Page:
NASA satellite finds crashed Indian Moon lander Vikram

Chandrayaan 2 Vikram landers impact site extensive debris field found in images taken by NASAs lunar orbiter

The Vikram lander was targeted for a highland smooth plain about 600 kilometres from the south pole of the moon.

The US space agency, NASA, said it has found the debris of India's moon lander that crash-landed on the lunar surface in September. In the released images, blue and green dots show the impact point of Vikram and an associated debris field. "Green dots indicate spacecraft debris".

According to NASA, 'despite the loss, getting that close to the surface was an fantastic achievement.' A statement from the United States space agency said, "The Lunar Reconnaissance Orbiter Camera team released the first mosaic (acquired September 17) of the site on September 26 and many people have downloaded the mosaic to search for signs of Vikram".

Today (Dec. 2), the team that runs the Lunar Reconnaissance Orbiter Camera (LROC) instrument released images taken on November 11 that show how the spacecraft has changed the surface of the moon. Subramanian supposedly contacted the LRO project team after positively identifying the debris.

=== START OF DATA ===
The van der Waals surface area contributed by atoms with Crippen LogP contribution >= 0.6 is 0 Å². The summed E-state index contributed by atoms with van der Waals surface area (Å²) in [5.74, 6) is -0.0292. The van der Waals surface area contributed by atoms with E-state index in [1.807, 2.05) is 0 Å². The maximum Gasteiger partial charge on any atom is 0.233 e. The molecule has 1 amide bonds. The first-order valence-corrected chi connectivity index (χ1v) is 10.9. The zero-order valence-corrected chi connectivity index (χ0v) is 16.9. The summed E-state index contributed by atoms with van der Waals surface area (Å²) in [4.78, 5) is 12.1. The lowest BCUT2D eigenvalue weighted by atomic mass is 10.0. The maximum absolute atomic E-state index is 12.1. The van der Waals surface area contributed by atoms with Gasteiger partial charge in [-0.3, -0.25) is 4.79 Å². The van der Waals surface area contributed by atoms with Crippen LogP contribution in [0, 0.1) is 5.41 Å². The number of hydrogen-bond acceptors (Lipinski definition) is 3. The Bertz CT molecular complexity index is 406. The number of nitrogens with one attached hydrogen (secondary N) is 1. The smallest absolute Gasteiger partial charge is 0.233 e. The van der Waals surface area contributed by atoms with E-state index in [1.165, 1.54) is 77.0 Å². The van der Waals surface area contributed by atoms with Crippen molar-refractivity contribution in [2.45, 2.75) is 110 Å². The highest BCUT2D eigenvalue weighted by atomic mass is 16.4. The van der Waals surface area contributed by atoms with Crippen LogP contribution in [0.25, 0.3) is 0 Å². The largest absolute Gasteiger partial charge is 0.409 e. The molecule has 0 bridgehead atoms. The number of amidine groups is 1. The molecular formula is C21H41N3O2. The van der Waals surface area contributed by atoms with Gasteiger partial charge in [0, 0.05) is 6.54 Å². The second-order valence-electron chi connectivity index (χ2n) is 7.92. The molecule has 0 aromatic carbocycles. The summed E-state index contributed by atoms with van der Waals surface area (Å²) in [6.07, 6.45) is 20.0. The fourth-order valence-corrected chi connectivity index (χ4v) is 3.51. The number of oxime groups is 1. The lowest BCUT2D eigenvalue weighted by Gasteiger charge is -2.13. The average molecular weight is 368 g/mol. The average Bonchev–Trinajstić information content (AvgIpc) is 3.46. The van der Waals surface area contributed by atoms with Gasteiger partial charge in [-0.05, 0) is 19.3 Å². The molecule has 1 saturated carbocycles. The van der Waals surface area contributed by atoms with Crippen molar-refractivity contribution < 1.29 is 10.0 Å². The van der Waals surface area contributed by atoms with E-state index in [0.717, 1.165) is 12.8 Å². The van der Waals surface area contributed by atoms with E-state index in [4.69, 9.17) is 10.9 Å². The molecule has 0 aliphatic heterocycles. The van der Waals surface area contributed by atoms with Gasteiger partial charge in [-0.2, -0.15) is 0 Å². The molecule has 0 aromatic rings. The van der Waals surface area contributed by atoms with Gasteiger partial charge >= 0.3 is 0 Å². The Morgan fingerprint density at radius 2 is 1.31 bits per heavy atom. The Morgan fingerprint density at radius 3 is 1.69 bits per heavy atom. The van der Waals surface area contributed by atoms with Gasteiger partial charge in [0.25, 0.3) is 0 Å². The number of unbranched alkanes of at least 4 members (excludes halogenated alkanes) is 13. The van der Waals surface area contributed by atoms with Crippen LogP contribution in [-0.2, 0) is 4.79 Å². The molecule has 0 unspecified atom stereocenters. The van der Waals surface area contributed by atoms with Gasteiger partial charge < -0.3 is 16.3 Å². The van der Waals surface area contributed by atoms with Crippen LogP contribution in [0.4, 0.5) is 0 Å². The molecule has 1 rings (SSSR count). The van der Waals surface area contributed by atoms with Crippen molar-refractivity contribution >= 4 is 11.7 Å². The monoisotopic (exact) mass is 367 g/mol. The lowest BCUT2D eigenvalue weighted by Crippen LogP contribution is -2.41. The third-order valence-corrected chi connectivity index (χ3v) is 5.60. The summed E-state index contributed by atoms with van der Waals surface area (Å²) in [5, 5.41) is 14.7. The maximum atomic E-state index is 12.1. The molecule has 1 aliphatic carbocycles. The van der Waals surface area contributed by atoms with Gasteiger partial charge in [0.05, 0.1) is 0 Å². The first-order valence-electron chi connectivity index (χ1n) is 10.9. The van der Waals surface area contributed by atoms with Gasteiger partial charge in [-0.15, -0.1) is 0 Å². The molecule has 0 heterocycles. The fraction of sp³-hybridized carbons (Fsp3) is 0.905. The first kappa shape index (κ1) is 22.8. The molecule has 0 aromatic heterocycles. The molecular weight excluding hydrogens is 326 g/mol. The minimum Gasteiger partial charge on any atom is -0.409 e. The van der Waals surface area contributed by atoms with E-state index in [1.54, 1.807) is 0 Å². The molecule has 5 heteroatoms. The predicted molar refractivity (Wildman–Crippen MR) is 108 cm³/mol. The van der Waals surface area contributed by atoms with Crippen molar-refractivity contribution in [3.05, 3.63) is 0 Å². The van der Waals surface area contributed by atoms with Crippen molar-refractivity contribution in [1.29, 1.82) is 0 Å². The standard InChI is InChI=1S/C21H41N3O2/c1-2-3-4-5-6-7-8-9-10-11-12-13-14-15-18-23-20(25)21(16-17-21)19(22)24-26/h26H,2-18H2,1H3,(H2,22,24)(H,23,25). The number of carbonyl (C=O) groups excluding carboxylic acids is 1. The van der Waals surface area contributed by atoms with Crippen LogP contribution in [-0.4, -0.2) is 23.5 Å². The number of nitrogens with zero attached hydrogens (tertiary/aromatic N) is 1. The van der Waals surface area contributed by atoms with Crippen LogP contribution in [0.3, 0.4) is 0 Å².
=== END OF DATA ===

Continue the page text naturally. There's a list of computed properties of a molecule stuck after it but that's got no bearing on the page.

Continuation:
Two and a half months after the agency lost contact, the ISRO finally admitted the lander crashed - a week before NASA discovered the lander's crash site. This was the first piece of the lander's debris discovered, roughly 750 meters northwest of the main impact site. The images also showed the associated debris field. The LROC team confirmed the identification by comparing before and after images.

That tipoff, plus images with better lighting and resolution taken in mid-October and on November 11, gave LROC specialists the details they needed to map the full scope of the surface changes caused by the hard landing.

An image combining before and after photographs of the Vikram impact site highlights the dark inner and light outer materials splaying out from the impact. "The November mosaic had the best pixel scale (0.7 meter) and lighting conditions (72° incidence angle)", NASA said in a statement. Changes to the surface are subtle and are more easily seen in these images than earlier ones.



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